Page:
I woke up on November 9th exhausted. As a woman, person of color and strong believer of a diverse and inclusionary America I was frightened. As much as I tried, I could not separate my conscious mind from the past 16 months of divisiveness, hate mongering, poised, unhinged, presidential, non-presidential, fact checking, who do you believe, lying, mud-slinging, non policy spewing behaviors that we were exposed to relentlessly.
Without question, and for all of my obvious reasons, I supported Hillary. I’ve engaged in numerous conversations with people who felt strongly that she was dishonest and not trustworthy as evidenced, among other things, by the “e-mail” scandal. It was incredulous to me that her more than 30 years of selfless public service were an illusion. Donald’s missteps, bad business practices, and documented inability to tell the truth less than 75% of the time were dismissed with a mere wave of the hand and corresponding admonishment “boys will be boys!” or “come on, you know he really didn’t mean that!”
The fact that Hillary won the popular vote, is even more unsettling but we, as Americans, have to acknowledge what is, and not what we hoped it to be. Donald Trump is our duly elected 45th president and we have to accept it and give him the benefit of the doubt. That being said, I have issued my own call to action. No longer will I give our local, state and/or federal elected officials, a free pass. We must be vigilant in making our needs known and by monitoring their attendance, their voting records and their commitment to us, their constituents. No more coasting, no more obstructionist behavior, and no more putting their individual needs above the people they serve..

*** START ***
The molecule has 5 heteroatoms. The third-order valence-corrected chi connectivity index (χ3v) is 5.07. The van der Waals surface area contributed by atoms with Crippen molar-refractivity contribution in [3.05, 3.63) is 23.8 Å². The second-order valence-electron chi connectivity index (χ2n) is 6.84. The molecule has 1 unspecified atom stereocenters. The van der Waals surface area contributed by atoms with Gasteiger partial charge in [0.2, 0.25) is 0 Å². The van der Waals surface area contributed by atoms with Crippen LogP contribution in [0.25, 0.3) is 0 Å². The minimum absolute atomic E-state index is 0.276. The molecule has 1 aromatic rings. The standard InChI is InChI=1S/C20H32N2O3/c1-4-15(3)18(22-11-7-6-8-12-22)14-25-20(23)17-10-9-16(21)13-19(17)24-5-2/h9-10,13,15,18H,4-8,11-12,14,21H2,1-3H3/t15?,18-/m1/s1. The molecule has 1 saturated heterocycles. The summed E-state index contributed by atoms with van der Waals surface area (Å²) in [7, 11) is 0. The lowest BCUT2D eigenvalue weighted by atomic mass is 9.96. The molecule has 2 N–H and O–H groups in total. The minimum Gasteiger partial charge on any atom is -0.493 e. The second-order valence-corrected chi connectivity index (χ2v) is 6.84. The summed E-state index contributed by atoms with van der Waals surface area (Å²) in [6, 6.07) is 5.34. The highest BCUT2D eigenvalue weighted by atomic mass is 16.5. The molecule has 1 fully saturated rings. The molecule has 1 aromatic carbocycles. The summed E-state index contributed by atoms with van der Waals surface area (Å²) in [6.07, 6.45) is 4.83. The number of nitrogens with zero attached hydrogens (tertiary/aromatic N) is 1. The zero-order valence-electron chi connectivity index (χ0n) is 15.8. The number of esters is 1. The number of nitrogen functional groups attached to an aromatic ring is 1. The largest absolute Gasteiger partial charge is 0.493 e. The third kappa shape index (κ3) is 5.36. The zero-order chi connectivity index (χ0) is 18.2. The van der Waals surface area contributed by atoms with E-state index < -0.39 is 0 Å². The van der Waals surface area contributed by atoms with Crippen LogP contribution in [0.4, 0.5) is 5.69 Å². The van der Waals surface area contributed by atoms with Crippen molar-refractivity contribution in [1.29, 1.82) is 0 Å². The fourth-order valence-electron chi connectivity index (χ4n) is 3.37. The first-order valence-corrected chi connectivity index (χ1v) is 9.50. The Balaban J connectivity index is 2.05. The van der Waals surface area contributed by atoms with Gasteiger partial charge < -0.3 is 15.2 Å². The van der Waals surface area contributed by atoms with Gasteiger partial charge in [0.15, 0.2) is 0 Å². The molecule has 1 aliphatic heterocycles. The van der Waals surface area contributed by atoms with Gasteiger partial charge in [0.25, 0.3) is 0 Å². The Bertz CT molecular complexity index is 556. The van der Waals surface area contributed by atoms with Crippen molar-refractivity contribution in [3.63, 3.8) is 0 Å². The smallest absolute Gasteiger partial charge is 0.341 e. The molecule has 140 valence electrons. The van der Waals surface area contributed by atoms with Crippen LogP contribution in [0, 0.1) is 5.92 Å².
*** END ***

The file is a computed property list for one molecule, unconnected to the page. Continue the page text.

My first order of the day was to send congratulations to my newly elected officials and outlined my wish for them to work collaboratively with their colleagues on both sides of the aisle. The responsibility of our government is ours. We must get involved and stay involved with every level of government; the future of our country depends on it.
Some interesting facts regarding the 2016 election from the Center for Information and Research on Civic Learning and Engagement: This election had the 4th lowest turnout by young voters in the 18-29 age group for a GOP nominee since 1972. 8% of young voters wrote in third-party candidates like Gary Johnson or Jill Stein; Not enough millennials voted in the swing states; In Florida, Clinton earned 67% of the 18-29 vote compared to 37% for Trump, North Carolina, 60% Clinton vs. 36% for Trump. Had only millennials voted, Clinton would have won the election by a landslide, 473 electoral votes compared to 32 for Donald Trump.
The next time you think “what’s the use? I’m only one person or my voice doesn’t matter”, think again! One vote at a time counts. We can all make a difference!